7 Things To Do in Peru (That Aren’t Machu Picchu)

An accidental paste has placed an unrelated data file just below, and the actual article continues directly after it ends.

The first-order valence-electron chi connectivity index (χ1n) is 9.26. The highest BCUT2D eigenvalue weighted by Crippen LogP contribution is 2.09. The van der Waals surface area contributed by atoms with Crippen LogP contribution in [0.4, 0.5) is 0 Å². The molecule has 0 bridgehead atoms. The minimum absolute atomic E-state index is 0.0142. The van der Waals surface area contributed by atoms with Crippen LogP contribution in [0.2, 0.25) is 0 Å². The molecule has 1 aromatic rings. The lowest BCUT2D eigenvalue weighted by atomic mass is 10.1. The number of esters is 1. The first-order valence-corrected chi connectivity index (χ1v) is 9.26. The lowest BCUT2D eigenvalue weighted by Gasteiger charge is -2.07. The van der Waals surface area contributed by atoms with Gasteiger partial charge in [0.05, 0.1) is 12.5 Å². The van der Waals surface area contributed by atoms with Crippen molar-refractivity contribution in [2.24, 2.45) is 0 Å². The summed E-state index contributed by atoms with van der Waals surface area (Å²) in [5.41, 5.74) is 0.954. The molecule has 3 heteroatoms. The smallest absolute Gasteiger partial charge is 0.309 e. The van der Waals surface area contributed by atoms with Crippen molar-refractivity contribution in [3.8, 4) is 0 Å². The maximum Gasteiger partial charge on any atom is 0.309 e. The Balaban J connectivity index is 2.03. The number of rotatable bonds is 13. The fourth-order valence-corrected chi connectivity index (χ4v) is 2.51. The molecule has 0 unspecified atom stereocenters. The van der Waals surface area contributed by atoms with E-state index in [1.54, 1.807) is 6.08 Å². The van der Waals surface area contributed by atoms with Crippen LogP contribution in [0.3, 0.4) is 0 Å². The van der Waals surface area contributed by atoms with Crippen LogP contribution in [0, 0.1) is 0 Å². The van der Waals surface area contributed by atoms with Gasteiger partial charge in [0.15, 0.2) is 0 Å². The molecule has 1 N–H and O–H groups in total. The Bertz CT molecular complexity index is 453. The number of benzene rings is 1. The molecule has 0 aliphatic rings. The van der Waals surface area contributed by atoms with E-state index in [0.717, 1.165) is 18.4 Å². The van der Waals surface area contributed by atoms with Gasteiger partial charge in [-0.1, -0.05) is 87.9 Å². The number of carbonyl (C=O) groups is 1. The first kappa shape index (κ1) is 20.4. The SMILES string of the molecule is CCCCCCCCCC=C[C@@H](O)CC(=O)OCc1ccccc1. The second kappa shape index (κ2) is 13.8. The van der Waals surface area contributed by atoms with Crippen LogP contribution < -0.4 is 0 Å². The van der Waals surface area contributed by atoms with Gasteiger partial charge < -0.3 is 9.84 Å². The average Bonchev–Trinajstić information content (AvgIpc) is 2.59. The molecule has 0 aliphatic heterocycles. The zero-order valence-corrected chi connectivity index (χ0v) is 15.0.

7. Sandboarding and racing dune buggies in Huacachina This hidden oasis provides ample opportunity for adrenaline-junkies and thrill seekers to explore. Just four hours south of Lima, travellers can begin their day by boarding down sand dunes or racing across the desert in dune buggies for a truly exhilarating experience. 6. Explore the Peruvian Amazon Considered to be less popular than its Brazilian counterpart, the Peruvian Amazon is home to a diverse wildlife population and winding rivers that you need to visit while in Peru. To access the diverse jungle terrain, you can take a flight from the city of Puerto Maldonado with flights leaving daily from Cusco and Lima. And the good news? Tours through the Amazon on the Peru side are significantly cheaper – meaning you can save your dollars for a bonus round of pisco sours. 5. Go deep into Colca Canyon When in Peru, make time to visit one of the deepest and most spectacular canyons in the world, the Colca Canyon. Accessible from Peru’s second largest city, Arequipa, the Colca Canyon is Peru’s third most-visited attraction yet many hikers seem to skip this impressive site. Don’t make the same mistake as those hikers and add a trip to the Colca Canyon to your itinerary. Also, if you’re still yet to be impressed, the Colca Canyon is actually twice as deep as the United States’ Grand Canyon. See for yourself how it compares. 4. Embrace the serenity of Lake Sandoval Lake Sandoval is part of the Madre de Dios region of Peru, which is part of the Amazon basin. To reach this majestic site, you can start your hike near Mare de Dios River and marvel at the impressive wildlife including parrots, macaws and other exciting creatures. Once you arrive, you will be greeted by an unforgettable sunset. 3. Taste the mineral-rich salts of Maras Just outside of Cusco you will find the town of Maras which is held in high esteem across the world for its impressive collection of salt mines that date back to the Inca times. Here, you will find thousands of salt pools that make up the hillside that build an intricate network of channels that feed spring water into the ponds. For a small fee, you can taste the warm water and sample some of the finest salt in the world. The mineral rich salt is great for cooking and is believed to help reduce stress. 2. Walk the streets of Arequipa You’ve heard all about Cusco and Lima, but what do you really know about Arequipa? This city is filled with charming baroque architecture built from white volcanic stone. Surrounded by breathtaking volcanoes, Arequipa has well and truly earned its place as a UNESCO World Heritage destination. 1. Do as the Peruvians do in Huilloc There’s a reason why we saved the best until the very end. To wrap up your time in Peru, there’s no better way to experience Peru than by immersing yourself in local culture. Make time for a visit to the Quechua village of Hilloc and learn more about the fine art weaving from the female villagers who have been perfecting the craft since a young age. Then, sit down for a pachamanca lunch where stones and grass are used to cook cuy (guinea pig), fava beans and potatoes using traditional cooking methods. The hospitality and generosity of the Quehchea villagers will leave you feeling humbled and grateful for the experience.